The profligate province: Roderick Haig-Brown and the modernizing of British Columbia

TitleThe profligate province: Roderick Haig-Brown and the modernizing of British Columbia
Publication TypeJournal Article
Year of Publication2001
AuthorsKeeling, A, McDonald, RAJ
JournalJOURNAL OF CANADIAN STUDIES-REVUE D ETUDES CANADIENNES
Volume36
Pagination7-23
ISBN Number0021-9495
Keywords20th century, Canada, Economic development, History, HUMANITIES, Modernization, MULTIDISCIPLINARY, POLITICS, Writers
Abstract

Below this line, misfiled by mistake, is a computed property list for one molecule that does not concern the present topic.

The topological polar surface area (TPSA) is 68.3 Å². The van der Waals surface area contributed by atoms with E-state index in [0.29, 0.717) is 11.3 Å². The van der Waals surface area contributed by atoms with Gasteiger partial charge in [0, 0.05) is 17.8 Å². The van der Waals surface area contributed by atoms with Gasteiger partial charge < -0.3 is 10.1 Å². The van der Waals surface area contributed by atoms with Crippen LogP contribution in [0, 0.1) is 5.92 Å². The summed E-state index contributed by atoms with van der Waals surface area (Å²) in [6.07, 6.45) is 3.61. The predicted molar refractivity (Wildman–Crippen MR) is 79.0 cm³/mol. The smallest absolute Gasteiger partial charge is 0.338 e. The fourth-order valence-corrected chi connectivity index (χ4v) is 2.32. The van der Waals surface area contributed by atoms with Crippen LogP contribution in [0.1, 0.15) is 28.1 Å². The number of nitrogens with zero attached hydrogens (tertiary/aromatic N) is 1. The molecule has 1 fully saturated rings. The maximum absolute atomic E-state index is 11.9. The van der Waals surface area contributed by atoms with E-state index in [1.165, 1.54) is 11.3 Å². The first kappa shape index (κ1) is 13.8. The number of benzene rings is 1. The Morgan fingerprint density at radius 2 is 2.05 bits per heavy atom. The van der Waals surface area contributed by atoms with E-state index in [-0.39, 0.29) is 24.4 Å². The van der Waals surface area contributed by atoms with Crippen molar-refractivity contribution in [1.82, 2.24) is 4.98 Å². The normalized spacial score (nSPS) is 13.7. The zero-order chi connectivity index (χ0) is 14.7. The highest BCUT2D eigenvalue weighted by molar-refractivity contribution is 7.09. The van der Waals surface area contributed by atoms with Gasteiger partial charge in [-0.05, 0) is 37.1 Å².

After the Second World War, British Columbia experienced a period of rapid expansion and modernization, when politicians and the public alike brimmed with optimism about the prosperity and luxury to be harvested from the province's bountiful resource hinterland. Amidst the panegyrical promise of development, few voices, either left or right, questioned the ideology of progress, and historians intrinsically link the period with capitalist growth and modernization. by contrast, the British-born popular writer, magistrate and conservationist Roderick Haig-Brown articulated a different vision of British Columbia, one that questioned the modernist project in its cultural nad physical manifestations. Haig-Brown was not an anti-modernist, but his critique, particularly through his conservation messages, promoted the values of civility, tolerance and respect for community and nature. The configuration fo modern ideas int he thought of Haig-Brown tempers the notion of a hegemonic, universal modernity and supports the idea of 'multiple modernities'.